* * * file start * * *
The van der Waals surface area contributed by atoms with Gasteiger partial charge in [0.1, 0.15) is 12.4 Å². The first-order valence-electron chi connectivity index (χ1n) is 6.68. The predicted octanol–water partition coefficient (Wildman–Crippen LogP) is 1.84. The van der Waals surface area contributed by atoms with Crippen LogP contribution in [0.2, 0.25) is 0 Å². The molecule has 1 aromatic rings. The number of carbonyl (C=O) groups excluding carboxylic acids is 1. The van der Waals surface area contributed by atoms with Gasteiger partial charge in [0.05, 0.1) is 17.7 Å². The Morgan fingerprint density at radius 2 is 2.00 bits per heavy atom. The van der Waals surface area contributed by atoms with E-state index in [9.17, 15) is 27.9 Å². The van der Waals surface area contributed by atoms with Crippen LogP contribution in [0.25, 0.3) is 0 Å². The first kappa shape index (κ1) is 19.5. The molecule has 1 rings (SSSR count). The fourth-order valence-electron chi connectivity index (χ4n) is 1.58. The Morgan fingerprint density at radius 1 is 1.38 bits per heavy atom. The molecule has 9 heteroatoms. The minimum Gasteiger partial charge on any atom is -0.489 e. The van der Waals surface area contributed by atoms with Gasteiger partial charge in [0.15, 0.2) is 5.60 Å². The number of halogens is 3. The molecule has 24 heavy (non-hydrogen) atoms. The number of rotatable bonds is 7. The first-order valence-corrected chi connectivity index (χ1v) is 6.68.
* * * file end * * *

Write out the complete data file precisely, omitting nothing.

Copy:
The van der Waals surface area contributed by atoms with Gasteiger partial charge in [0.1, 0.15) is 12.4 Å². The first-order valence-electron chi connectivity index (χ1n) is 6.68. The predicted octanol–water partition coefficient (Wildman–Crippen LogP) is 1.84. The van der Waals surface area contributed by atoms with Crippen LogP contribution in [0.2, 0.25) is 0 Å². The molecule has 1 aromatic rings. The number of carbonyl (C=O) groups excluding carboxylic acids is 1. The van der Waals surface area contributed by atoms with Gasteiger partial charge in [0.05, 0.1) is 17.7 Å². The Morgan fingerprint density at radius 2 is 2.00 bits per heavy atom. The van der Waals surface area contributed by atoms with E-state index in [9.17, 15) is 27.9 Å². The van der Waals surface area contributed by atoms with Crippen LogP contribution in [0.25, 0.3) is 0 Å². The first kappa shape index (κ1) is 19.5. The molecule has 1 rings (SSSR count). The fourth-order valence-electron chi connectivity index (χ4n) is 1.58. The Morgan fingerprint density at radius 1 is 1.38 bits per heavy atom. The molecule has 9 heteroatoms. The minimum Gasteiger partial charge on any atom is -0.489 e. The van der Waals surface area contributed by atoms with Gasteiger partial charge in [0.15, 0.2) is 5.60 Å². The number of halogens is 3. The molecule has 24 heavy (non-hydrogen) atoms. The number of rotatable bonds is 7. The first-order valence-corrected chi connectivity index (χ1v) is 6.68.